I can’t even remember when it’s been given away for free in the last couple of years. It’s been cheap as chips, but never free.
What an amazing promotion.
Cap’n Crunch’s Crunchling Adventure
Image: Giant Bomb
Developed as a promotion in 1999 for Cap’n Crunch cereal, Crunchling Adventure was an action adventure that was bundled into double boxes of Cap’n Crunch cereal, unless you ordered the game by mail. The gameplay was essentially three separate mini-games, which you can see below:
Far from the best game ever released in 1999, but for something that came with breakfast you can’t really complain.
Over a decade ago, you could get a copy of Battlefield 2 if you ordered three large pizzas. Probably would have been faster to order pizzas and a legit copy of BF2 than copying it over the network back then.
What a night that would have been.
Atlantis: Search for the Journal
This one was available only to North Americans. Search for the Journal was a tie-in game for Disney’s Atlantis: The Lost Empire movie, although from 2001 the game was released for free on Disney’s website.
The gameplay largely consists of “navigate stuff and don’t die”. It’s a short, generic FPS with no checkpoints, and mostly functions as a demo for the movie and Trial By Fire, another game based off the Atlantis movies.
Interestingly, Search for the Journal also shipped with a multiplayer mode. It was pretty garbage, and the singleplayer element was ten, fifteen minutes long at most. But it was a neat PR move – it’s a great message to say, hey, buy a box of cereal and get a multiplayer shooter.
Age of Empires
Take yourself back. Imagine smashing back a high sugar, high crunch bowl of Nutri-Grain. Then imagine your parents telling you “oh by the way this came in the cereal box”.
And it just happens to be one of the best RTS games ever made. Still.
V-Rally Expert Edition 2
Another Kellogg’s promotion, V-Rally was a serviceable rally game that was published under the Need for Speed name in the United States. It was just V-Rally in Australia, though.
Released in 1999, V-Rally 2 let people race 80 tracks from the 1999 World Rally Championship. It shipped with four player multiplayer and a working track creator. The soundtrack was also … very industrial.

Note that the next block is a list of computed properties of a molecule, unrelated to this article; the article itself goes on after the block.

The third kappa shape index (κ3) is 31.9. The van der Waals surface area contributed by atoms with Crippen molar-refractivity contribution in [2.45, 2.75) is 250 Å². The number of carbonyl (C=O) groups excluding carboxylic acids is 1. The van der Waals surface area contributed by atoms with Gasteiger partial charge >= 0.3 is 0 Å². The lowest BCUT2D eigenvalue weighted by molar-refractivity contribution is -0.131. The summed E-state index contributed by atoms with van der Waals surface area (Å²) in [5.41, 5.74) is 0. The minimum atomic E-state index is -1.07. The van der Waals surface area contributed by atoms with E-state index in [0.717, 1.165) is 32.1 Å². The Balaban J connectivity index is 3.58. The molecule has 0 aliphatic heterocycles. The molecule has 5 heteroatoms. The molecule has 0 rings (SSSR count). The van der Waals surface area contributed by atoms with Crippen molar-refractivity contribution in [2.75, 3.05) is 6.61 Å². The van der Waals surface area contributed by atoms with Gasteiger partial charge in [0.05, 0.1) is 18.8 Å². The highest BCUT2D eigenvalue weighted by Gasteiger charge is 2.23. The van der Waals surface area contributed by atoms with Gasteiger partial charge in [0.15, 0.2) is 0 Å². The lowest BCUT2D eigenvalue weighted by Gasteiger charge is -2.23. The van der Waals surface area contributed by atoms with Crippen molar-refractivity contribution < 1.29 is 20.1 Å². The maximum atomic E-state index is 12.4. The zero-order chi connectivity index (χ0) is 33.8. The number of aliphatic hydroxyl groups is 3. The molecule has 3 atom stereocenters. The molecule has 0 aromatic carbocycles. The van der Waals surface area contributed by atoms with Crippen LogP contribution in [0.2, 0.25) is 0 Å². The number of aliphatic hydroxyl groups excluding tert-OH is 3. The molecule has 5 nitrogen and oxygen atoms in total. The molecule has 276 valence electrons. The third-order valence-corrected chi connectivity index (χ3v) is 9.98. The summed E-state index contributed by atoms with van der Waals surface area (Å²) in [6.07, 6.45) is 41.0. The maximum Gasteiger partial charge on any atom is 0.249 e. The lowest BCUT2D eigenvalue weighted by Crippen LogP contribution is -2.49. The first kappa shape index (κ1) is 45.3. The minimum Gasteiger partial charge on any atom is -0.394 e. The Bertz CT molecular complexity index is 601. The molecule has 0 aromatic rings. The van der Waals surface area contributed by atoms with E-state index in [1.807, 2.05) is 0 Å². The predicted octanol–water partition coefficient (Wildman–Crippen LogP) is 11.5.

Tony Hawk’s Pro Skater 2
Tony Hawk’s Pro Skater 2 was another Nutri-Grain special, and even though it was better on consoles you couldn’t argue with a bloody Tony Hawk game for free.
Activision would never give this game away for free now. But can you imagine if it showed up in a box of Weet-Bix or something now? I’d run to the store for that
Matt Hoffman’s BMX
Imagine in 2001 you’re a kid, slamming Nutri Grain, and you get a free BMX game to go with it.
Doesn’t matter that Matt Hoffman’s BMX is a bit crap, at least compared to Tony Hawk anything. (Except maybe the most recent one.)
God being a kid was great.
Moto Racer 3
Also available in the big packets (800 grams, I think) of Nutri Grain was Moto Racer 3. It was nowhere near as good as the original Moto Racer, but you were getting a singleplayer and multiplayer racing game with your breakfast. And Moto Racer 3 did have Eastern Creek in it.
The footage just makes me want to find my old copy of Motocross Madness, though. That game was really something.
Need for Speed: Underground
An Urban Dictionary post from 2010 reminiscing about the glorious days of Pizza Hut deals
There was a time in Australia – 2004, specifically – where you could order two pizzas and get a choice of Need for Speed Underground, The Sims, the original Medal of Honour or Lord of the Rings: Return of the King.
The year after, Pizza Hut did a follow-up deal where you could get Battlefield Vietnam (this was before their BF2 deal), Sims 2 or Need for Speed Underground 2 for $35. And that came with a ginger beer, coke and two pizzas. $39.95 if you wanted it delivered.
What a time to be alive.
This story has been updated since its original publication.